|Yamaha YXZ1000R Review by Factory UTV
By Bob Balunda,Factory UTV
The Yamaha Rhino is truly the grandfather of the UTV sport world as we know it today. Sadly frivolous lawsuits and people unwilling to take responsibility for their own actions really hit Yamaha hard and stifled it’s progress in Sport UTV development. The rumor mill has been churning out speculation about a new Yamaha sport UTV for several years now. While the Viking and Wolverine were fine versatile machines in their own right, they left the pure sport UTV enthusiast wanting and knowing Yamaha was capable of so much more. Finally on September 1st 2015 Yamaha unveiled the YXZ1000R, a no holds barred, assembled in the USA, full on sport UTV.
I knew we had to have one and put a deposit down immediately. We took delivery of the first YXZ1000R to hit town at PCP Motorsports in Sacramento CA and wasted little time making it out to Sand Mountain Nevada for a full shake down run.
Yamaha really blew the lid off conventional UTV design with the YXZ. This machine features several industry first concepts including it’s 10,500 rpm Inline Triple Cylinder 998cc engine, fully manual 5 speed sequential shift transmission and hydraulically-actuated foot-pedal clutch. Yep, you read that correctly, blown CVT belts will never be an issue with the YXZ1000R.
A quick walk around the vehicle shows quality components and well thought out design features everywhere. Massive FOX 2.5 Podium Shocks with 16 of travel in front and 17 in the rear come standard on the YXZ. The shocks offer compression, rebound and preload adjust-ability and utilize FOX Bottom Out Cup technology adding additional support at the limits of shock travel. Yamaha obviously took the styling cues directly from their line of sport ATV’s and used them on the YXZ design.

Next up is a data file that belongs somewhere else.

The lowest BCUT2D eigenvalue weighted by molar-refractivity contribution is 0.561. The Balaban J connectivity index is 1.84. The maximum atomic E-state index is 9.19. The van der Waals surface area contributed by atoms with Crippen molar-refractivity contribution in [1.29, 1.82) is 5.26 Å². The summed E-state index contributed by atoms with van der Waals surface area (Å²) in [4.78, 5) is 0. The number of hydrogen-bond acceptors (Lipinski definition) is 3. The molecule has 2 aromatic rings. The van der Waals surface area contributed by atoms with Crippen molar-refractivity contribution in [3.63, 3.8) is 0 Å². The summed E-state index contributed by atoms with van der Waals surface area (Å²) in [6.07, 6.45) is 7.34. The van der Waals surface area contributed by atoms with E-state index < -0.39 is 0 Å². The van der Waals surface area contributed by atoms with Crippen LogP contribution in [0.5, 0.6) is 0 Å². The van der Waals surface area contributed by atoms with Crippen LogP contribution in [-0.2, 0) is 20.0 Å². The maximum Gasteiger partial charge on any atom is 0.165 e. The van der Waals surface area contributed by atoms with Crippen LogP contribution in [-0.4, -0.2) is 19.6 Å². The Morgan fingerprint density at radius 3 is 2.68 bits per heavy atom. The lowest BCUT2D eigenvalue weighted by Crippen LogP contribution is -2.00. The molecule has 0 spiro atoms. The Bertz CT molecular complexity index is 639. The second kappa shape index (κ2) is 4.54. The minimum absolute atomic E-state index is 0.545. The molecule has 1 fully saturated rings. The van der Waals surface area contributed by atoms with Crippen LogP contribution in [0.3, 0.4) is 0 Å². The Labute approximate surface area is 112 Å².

Ours is the Yamaha YXZ 1000R SE, or Special Edition 60th Anniversary model which features yellow painted plastics with traditional Yamaha Racing black and yellow graphics. As well as yellow color matched suspension arms and upgraded 14 inch SE beadlock wheels. The standard YXZ will be available in both Blue/White and Orange/Black versions without the beadlock wheels or painted plastic. All 1000R’s will come standard with full doors and roof’s. Besides it’s flimsy plastic skid plate, what really stuck out for us on the YXZ was the attention to detail everywhere we looked. Zerk fittings, properly routed wires, lines and cables, the fit and finish on this machine takes it to the head of the class from the get go. We hope Yamaha’s legendary dependability is also part of the package, but only time will tell that tale.
Before jumping in to take a spin we familiarized ourselves with the YXZ’s cockpit surroundings. We were impressed with the color matched doors with inset handles and automotive type latch. The high back bucket seats are very comfortable and the drivers side offers full adjust-ability through a latch mechanism under the front of the seat. A nice passenger grab bar provides a nice secure handle for co-dogs. An air intake is mounted centrally up high between the seats and provides the big triple abundant clean air through it’s dual element air filter system. Once seated in the cockpit, you really get the feel of being down low in a sport car. The YXZ provides ample leg room and a really stout feeling adjustable steering wheel. Right up on top of the steering column is a digital-analog multifunction meter featuring a speedometer, tachometer, programmable shift light, with digital readouts for 4WD mode, gear position, fuel level, trip meters, hour meter, coolant temperature warning and a clock. On the center of the dash is an empty storage tray we anticipate will eventually house switches or a GPS for many YXZ owners and to the right of that is a locking glove box. On the doghouse you’ll see two knobs, one that control’s the 2WD, 4WD, and 4WD with full locking differential mode and the other the vehicle lights. A hand operated auto style parking brake and that glorious transmission shift lever finish things off.